After the crickets were purchased, cardboard egg cartons were placed into each cage. Twelve crickets were housed in the cage placed into the heated environmental chamber.  The temperature was set to 6 on the temperature dial.  Twelve were housed in the cage placed into the ambient temperature environmental chamber.  No lights were turned on within either chamber and no timers were set.  The digital thermometers were each set to the “out” setting and placed near the cage within each chamber.  The crickets were given 4 cubes per cage of Fluker’s Calcium Fortified Cricket Quench and a few sprinkles of water.  They were then given 24 hours to habituate to their new environments and to allow the temperature to rise within the heated environment.  The temperature at test time within the heated environment was 25 degrees Celsius and the temperature at test time within the ambient temperature environment was 23 degrees Celsius.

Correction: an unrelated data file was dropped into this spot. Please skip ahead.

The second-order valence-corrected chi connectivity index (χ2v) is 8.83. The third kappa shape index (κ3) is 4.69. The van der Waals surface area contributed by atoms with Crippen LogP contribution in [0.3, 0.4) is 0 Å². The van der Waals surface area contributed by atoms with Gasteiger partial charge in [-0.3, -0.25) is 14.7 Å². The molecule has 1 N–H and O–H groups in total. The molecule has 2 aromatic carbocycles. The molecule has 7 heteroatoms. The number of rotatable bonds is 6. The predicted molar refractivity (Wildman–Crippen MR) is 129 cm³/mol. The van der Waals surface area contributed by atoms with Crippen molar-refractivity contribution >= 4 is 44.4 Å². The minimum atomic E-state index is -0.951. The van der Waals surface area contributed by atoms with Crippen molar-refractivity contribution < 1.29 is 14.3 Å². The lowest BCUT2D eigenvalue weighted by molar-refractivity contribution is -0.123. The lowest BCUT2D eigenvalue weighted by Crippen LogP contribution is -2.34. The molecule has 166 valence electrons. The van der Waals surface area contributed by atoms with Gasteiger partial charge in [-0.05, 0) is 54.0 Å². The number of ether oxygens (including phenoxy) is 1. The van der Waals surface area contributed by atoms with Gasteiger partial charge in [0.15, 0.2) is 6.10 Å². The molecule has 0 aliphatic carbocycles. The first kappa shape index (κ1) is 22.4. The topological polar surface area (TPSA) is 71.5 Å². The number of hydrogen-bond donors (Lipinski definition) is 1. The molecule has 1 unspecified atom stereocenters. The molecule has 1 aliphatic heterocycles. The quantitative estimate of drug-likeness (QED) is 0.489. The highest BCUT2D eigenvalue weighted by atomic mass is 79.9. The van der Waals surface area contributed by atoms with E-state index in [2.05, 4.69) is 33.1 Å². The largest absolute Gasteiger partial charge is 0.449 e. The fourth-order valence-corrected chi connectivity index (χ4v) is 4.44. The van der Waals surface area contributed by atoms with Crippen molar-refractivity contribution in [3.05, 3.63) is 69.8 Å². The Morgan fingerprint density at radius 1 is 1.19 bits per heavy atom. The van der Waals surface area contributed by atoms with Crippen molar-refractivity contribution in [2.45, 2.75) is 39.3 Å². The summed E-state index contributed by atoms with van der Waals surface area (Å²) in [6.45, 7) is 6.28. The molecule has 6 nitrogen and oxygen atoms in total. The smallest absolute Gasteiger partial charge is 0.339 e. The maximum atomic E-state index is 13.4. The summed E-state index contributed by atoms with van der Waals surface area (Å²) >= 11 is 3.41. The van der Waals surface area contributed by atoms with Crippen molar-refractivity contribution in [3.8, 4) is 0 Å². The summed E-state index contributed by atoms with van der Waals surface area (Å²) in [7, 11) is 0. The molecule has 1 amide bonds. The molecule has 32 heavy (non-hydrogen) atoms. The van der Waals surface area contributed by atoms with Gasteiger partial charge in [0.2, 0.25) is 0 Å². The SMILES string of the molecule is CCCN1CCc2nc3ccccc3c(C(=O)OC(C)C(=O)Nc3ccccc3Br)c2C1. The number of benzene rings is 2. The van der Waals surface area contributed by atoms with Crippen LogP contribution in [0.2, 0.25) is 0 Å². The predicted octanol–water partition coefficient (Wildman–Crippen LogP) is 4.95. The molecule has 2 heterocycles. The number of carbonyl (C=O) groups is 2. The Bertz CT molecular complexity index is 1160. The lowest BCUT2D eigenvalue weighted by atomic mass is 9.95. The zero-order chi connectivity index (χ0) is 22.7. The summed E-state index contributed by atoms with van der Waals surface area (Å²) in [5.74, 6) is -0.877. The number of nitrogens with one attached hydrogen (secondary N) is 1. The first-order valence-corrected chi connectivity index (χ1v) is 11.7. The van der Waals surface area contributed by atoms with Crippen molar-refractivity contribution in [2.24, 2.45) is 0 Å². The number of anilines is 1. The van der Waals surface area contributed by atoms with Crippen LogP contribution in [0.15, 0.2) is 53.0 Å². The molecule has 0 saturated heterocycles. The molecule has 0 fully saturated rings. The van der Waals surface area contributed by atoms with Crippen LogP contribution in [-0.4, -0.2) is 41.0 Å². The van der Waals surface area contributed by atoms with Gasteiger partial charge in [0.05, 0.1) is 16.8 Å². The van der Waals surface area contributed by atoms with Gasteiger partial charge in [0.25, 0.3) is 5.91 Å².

The recordings began the afternoon of Monday, March 23, 2009 and ended Friday, March 27, 2009.  The decibel readings were recorded between the times of 12:00pm and 12:30pm each day.  Prior to any recordings the decibel meter was placed 5cm away from the cage within the heated chamber first (set to the appropriate settings) for three minutes.  This three minute time period allowed the crickets to regain their normal behavior after being disrupted by the noise from opening and closing the chamber door and placing the meter next to the cage.  After this three minute process, the recordings were taken for one minute only when crickets chirped.  The same process was repeated for the ambient temperature cage in the other environmental chamber.  After the recordings were finished each cricket cage was given 4 cubes of Fluker’s cricket quench and a few sprinkles of water to prevent dehydration and starvation of the animals.  After data was gathered an independent T-test was used to calculate the p-value to determine significance.  This experiment was one tailed because past research has lead to believe that crickets chirp more in warmer temperatures than colder temperatures.